The COVID-19 pandemic has hit the travel and tourism industry hard but some local officials are optimistic about the future.
At the height of the pandemic, the number of travelers at the Wilkes-Barre/Scranton Airport was down nearly 95% from 2019, which was a record-setting year, said airport executive director Carl Beardsley. Now, travel is down about 63%, he said.
“Fortunately, we have been seeing a gradual increase in travelers, month-over-month, and are optimistic that this trend will continue to grow as more people get vaccinated and our economy begins to stabilize,” Beardsley said.
Beardsley said COVID-19 has impacted the airport in positive and negative ways.
From a positive perspective, he said it allowed the airport team to heighten efforts on touchless technology, enhance cleaning strategies and improve efficiency that allows passengers to check in and board their flights with reduced waiting times.
“Plus, we have used this time to better engage with our regular customers to determine their flight destination interests and have begun planning additional routes for both business and leisure travelers,” he said.
In an effort to attract more people ready to travel once the pandemic subsides, Beardsley said airport officials have expanded community marketing efforts to focus more on leisure destinations until business travel opens back up.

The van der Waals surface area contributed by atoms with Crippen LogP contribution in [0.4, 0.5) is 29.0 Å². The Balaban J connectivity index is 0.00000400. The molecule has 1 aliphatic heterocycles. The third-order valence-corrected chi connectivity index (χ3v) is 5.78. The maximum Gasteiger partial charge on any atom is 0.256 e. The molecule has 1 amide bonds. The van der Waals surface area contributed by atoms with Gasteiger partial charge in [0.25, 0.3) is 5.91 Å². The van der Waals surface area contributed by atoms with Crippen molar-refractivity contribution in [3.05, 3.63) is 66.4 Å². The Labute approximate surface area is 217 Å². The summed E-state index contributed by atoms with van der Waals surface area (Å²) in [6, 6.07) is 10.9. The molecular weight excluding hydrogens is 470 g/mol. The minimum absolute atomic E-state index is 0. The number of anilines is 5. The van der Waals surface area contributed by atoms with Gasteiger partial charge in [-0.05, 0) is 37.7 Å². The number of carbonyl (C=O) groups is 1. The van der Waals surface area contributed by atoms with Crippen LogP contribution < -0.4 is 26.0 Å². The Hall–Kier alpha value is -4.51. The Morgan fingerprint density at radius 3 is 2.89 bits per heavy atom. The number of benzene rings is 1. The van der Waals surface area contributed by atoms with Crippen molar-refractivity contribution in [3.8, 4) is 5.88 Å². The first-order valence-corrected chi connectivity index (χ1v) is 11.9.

Airport officials also have been engaging with local business leaders to better understand their return to “normal” schedules, he said.
“Additionally, we have been expanding our outreach efforts to geographic areas that are underserved by air travel standards in the hopes of capturing new travelers,” he said.
Now, Beardsley said he is “more optimistic than ever” that the Wilkes-Barre/Scranton Airport will be “back stronger than it was even before the pandemic hit.”
“I believe our airport is well-positioned to overcome all of this given our great facility, our great location and our great team,” he said. In addition to flights at the airport, the pandemic also has affected other modes of transportation from bussing to taxis to ride share services like Uber and Lyft.
Shares at both Uber and Lyft have rebounded from last year’s low, with Uber up more than 60% over the last year and Lyft up 50%.
In early March, Lyft announced it had its best week for rides since the pandemic lockdowns began and the company said at that time that it expected the second half of March would show positive year-over-year growth.
While COVID-19 created many transportation challenges for people, Lyft officials said rideshare services helped frontline employees get to work and helped people get groceries.
Sam Young, regional director at Lyft, said company officials are committed to ensuring Lyft is available for those who need it and that all drivers feel safe and comfortable on the road.
“As we continue to navigate COVID-19 and the vaccine rollout in Pennsylvania, it is clear that Lyft helps connect individuals with essential needs and services as well as vaccination sites,” Young said.
Like the Wilkes-Barre/Scranton Airport, tourism In Luzerne County reached a record-setting year in 2019 and set a milestone by seeing $1 billion in economic impact resulting from visitors coming to the area, according to Visit Luzerne County and the Pennsylvania Tourism Office.
The pandemic took a major toll and Visit Luzerne County is working to build the local tourism industry back up.